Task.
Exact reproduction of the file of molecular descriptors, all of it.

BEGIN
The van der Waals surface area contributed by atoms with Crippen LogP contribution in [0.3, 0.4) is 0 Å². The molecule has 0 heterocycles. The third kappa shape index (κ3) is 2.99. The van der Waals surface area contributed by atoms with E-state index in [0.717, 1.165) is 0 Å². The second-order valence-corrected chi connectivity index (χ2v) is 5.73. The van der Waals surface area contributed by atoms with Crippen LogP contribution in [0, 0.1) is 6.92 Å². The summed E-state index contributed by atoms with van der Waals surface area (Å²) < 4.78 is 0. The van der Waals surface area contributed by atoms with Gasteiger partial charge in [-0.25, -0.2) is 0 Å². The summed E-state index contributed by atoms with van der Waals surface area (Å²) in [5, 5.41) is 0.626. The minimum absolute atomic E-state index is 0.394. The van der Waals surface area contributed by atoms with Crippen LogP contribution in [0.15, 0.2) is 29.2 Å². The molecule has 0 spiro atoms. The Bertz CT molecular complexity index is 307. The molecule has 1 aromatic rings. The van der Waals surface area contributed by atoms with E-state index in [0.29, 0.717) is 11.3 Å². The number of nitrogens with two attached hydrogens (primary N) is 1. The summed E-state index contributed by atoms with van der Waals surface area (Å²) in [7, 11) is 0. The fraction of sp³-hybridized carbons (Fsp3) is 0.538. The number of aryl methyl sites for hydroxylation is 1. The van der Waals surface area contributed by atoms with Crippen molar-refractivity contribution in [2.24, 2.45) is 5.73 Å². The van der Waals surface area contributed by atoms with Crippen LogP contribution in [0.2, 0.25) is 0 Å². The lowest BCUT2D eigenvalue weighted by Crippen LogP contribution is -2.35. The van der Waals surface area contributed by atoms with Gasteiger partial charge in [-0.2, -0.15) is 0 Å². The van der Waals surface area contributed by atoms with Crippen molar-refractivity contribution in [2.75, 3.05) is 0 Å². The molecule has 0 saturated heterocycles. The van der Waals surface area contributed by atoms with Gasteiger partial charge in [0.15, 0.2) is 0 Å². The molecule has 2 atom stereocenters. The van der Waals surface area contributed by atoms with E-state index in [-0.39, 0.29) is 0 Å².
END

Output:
The van der Waals surface area contributed by atoms with Crippen LogP contribution in [0.3, 0.4) is 0 Å². The molecule has 0 heterocycles. The third kappa shape index (κ3) is 2.99. The van der Waals surface area contributed by atoms with E-state index in [0.717, 1.165) is 0 Å². The second-order valence-corrected chi connectivity index (χ2v) is 5.73. The van der Waals surface area contributed by atoms with Crippen LogP contribution in [0, 0.1) is 6.92 Å². The summed E-state index contributed by atoms with van der Waals surface area (Å²) < 4.78 is 0. The van der Waals surface area contributed by atoms with Gasteiger partial charge in [-0.25, -0.2) is 0 Å². The summed E-state index contributed by atoms with van der Waals surface area (Å²) in [5, 5.41) is 0.626. The minimum absolute atomic E-state index is 0.394. The van der Waals surface area contributed by atoms with Crippen LogP contribution in [0.15, 0.2) is 29.2 Å². The molecule has 0 spiro atoms. The Bertz CT molecular complexity index is 307. The molecule has 1 aromatic rings. The van der Waals surface area contributed by atoms with E-state index in [0.29, 0.717) is 11.3 Å². The number of nitrogens with two attached hydrogens (primary N) is 1. The summed E-state index contributed by atoms with van der Waals surface area (Å²) in [7, 11) is 0. The fraction of sp³-hybridized carbons (Fsp3) is 0.538. The number of aryl methyl sites for hydroxylation is 1. The van der Waals surface area contributed by atoms with Crippen molar-refractivity contribution in [2.24, 2.45) is 5.73 Å². The van der Waals surface area contributed by atoms with Crippen LogP contribution in [0.2, 0.25) is 0 Å². The lowest BCUT2D eigenvalue weighted by Crippen LogP contribution is -2.35. The van der Waals surface area contributed by atoms with Gasteiger partial charge in [-0.2, -0.15) is 0 Å². The van der Waals surface area contributed by atoms with Crippen molar-refractivity contribution in [2.75, 3.05) is 0 Å². The molecule has 0 saturated heterocycles. The van der Waals surface area contributed by atoms with Gasteiger partial charge in [0.15, 0.2) is 0 Å². The molecule has 2 atom stereocenters. The van der Waals surface area contributed by atoms with E-state index in [-0.39, 0.29) is 0 Å².